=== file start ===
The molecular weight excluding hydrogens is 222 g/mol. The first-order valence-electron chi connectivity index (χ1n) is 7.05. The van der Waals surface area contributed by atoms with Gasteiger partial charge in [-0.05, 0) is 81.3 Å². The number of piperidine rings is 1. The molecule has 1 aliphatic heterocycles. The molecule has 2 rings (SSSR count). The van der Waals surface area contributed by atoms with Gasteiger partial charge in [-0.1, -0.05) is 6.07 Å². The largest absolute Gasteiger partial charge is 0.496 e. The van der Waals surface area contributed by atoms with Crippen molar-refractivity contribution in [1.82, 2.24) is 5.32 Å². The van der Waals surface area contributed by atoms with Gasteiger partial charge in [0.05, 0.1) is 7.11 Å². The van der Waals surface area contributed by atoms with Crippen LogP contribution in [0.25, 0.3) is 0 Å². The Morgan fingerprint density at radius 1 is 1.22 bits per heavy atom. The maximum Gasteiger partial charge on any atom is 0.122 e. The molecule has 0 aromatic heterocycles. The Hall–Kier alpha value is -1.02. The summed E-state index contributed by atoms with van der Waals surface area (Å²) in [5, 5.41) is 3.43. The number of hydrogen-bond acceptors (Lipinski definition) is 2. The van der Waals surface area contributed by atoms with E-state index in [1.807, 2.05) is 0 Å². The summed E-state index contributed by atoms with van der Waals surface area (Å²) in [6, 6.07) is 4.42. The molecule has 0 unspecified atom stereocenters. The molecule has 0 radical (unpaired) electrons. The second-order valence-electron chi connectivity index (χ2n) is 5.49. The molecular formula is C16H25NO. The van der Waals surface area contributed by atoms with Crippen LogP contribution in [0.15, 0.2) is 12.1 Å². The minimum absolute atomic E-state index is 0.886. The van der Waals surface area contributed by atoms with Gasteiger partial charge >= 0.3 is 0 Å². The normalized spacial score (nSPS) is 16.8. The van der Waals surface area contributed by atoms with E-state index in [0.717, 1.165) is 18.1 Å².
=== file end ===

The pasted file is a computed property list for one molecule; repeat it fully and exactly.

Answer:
The molecular weight excluding hydrogens is 222 g/mol. The first-order valence-electron chi connectivity index (χ1n) is 7.05. The van der Waals surface area contributed by atoms with Gasteiger partial charge in [-0.05, 0) is 81.3 Å². The number of piperidine rings is 1. The molecule has 1 aliphatic heterocycles. The molecule has 2 rings (SSSR count). The van der Waals surface area contributed by atoms with Gasteiger partial charge in [-0.1, -0.05) is 6.07 Å². The largest absolute Gasteiger partial charge is 0.496 e. The van der Waals surface area contributed by atoms with Crippen molar-refractivity contribution in [1.82, 2.24) is 5.32 Å². The van der Waals surface area contributed by atoms with Gasteiger partial charge in [0.05, 0.1) is 7.11 Å². The van der Waals surface area contributed by atoms with Crippen LogP contribution in [0.25, 0.3) is 0 Å². The Morgan fingerprint density at radius 1 is 1.22 bits per heavy atom. The maximum Gasteiger partial charge on any atom is 0.122 e. The molecule has 0 aromatic heterocycles. The Hall–Kier alpha value is -1.02. The summed E-state index contributed by atoms with van der Waals surface area (Å²) in [5, 5.41) is 3.43. The number of hydrogen-bond acceptors (Lipinski definition) is 2. The van der Waals surface area contributed by atoms with E-state index in [1.807, 2.05) is 0 Å². The summed E-state index contributed by atoms with van der Waals surface area (Å²) in [6, 6.07) is 4.42. The molecule has 0 unspecified atom stereocenters. The molecule has 0 radical (unpaired) electrons. The second-order valence-electron chi connectivity index (χ2n) is 5.49. The molecular formula is C16H25NO. The van der Waals surface area contributed by atoms with Crippen LogP contribution in [0.15, 0.2) is 12.1 Å². The minimum absolute atomic E-state index is 0.886. The van der Waals surface area contributed by atoms with Gasteiger partial charge >= 0.3 is 0 Å². The normalized spacial score (nSPS) is 16.8. The van der Waals surface area contributed by atoms with E-state index in [0.717, 1.165) is 18.1 Å².